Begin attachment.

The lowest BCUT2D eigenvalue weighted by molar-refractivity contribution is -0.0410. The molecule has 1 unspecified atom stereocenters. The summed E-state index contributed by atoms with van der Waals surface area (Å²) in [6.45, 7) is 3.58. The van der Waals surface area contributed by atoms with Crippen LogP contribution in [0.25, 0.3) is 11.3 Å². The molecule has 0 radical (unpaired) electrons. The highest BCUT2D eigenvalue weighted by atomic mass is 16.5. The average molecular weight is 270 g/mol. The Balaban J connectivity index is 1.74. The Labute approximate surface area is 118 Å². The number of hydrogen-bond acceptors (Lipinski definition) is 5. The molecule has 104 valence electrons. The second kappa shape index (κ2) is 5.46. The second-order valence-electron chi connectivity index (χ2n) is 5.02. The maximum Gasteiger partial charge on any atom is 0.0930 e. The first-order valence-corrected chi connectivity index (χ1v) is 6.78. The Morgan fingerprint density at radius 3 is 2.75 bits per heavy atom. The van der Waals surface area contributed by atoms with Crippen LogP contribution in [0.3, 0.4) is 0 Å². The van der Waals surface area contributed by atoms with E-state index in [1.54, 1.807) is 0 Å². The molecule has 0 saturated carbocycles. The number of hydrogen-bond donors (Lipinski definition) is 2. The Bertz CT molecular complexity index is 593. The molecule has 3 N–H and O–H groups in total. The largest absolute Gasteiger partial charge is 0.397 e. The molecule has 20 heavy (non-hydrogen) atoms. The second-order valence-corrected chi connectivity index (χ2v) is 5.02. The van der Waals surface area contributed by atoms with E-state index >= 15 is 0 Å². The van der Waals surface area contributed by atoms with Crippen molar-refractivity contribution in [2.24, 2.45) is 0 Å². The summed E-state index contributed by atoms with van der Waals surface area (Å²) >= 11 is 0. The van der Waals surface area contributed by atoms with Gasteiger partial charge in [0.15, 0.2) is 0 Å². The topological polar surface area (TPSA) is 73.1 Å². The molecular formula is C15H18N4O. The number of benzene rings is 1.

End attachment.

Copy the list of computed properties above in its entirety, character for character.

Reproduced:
The lowest BCUT2D eigenvalue weighted by molar-refractivity contribution is -0.0410. The molecule has 1 unspecified atom stereocenters. The summed E-state index contributed by atoms with van der Waals surface area (Å²) in [6.45, 7) is 3.58. The van der Waals surface area contributed by atoms with Crippen LogP contribution in [0.25, 0.3) is 11.3 Å². The molecule has 0 radical (unpaired) electrons. The highest BCUT2D eigenvalue weighted by atomic mass is 16.5. The average molecular weight is 270 g/mol. The Balaban J connectivity index is 1.74. The Labute approximate surface area is 118 Å². The number of hydrogen-bond acceptors (Lipinski definition) is 5. The molecule has 104 valence electrons. The second kappa shape index (κ2) is 5.46. The second-order valence-electron chi connectivity index (χ2n) is 5.02. The maximum Gasteiger partial charge on any atom is 0.0930 e. The first-order valence-corrected chi connectivity index (χ1v) is 6.78. The Morgan fingerprint density at radius 3 is 2.75 bits per heavy atom. The van der Waals surface area contributed by atoms with Crippen LogP contribution in [0.3, 0.4) is 0 Å². The van der Waals surface area contributed by atoms with E-state index in [1.54, 1.807) is 0 Å². The molecule has 0 saturated carbocycles. The number of hydrogen-bond donors (Lipinski definition) is 2. The Bertz CT molecular complexity index is 593. The molecule has 3 N–H and O–H groups in total. The largest absolute Gasteiger partial charge is 0.397 e. The molecule has 20 heavy (non-hydrogen) atoms. The second-order valence-corrected chi connectivity index (χ2v) is 5.02. The van der Waals surface area contributed by atoms with E-state index >= 15 is 0 Å². The van der Waals surface area contributed by atoms with Crippen molar-refractivity contribution in [2.24, 2.45) is 0 Å². The summed E-state index contributed by atoms with van der Waals surface area (Å²) >= 11 is 0. The van der Waals surface area contributed by atoms with Gasteiger partial charge in [0.15, 0.2) is 0 Å². The topological polar surface area (TPSA) is 73.1 Å². The molecular formula is C15H18N4O. The number of benzene rings is 1.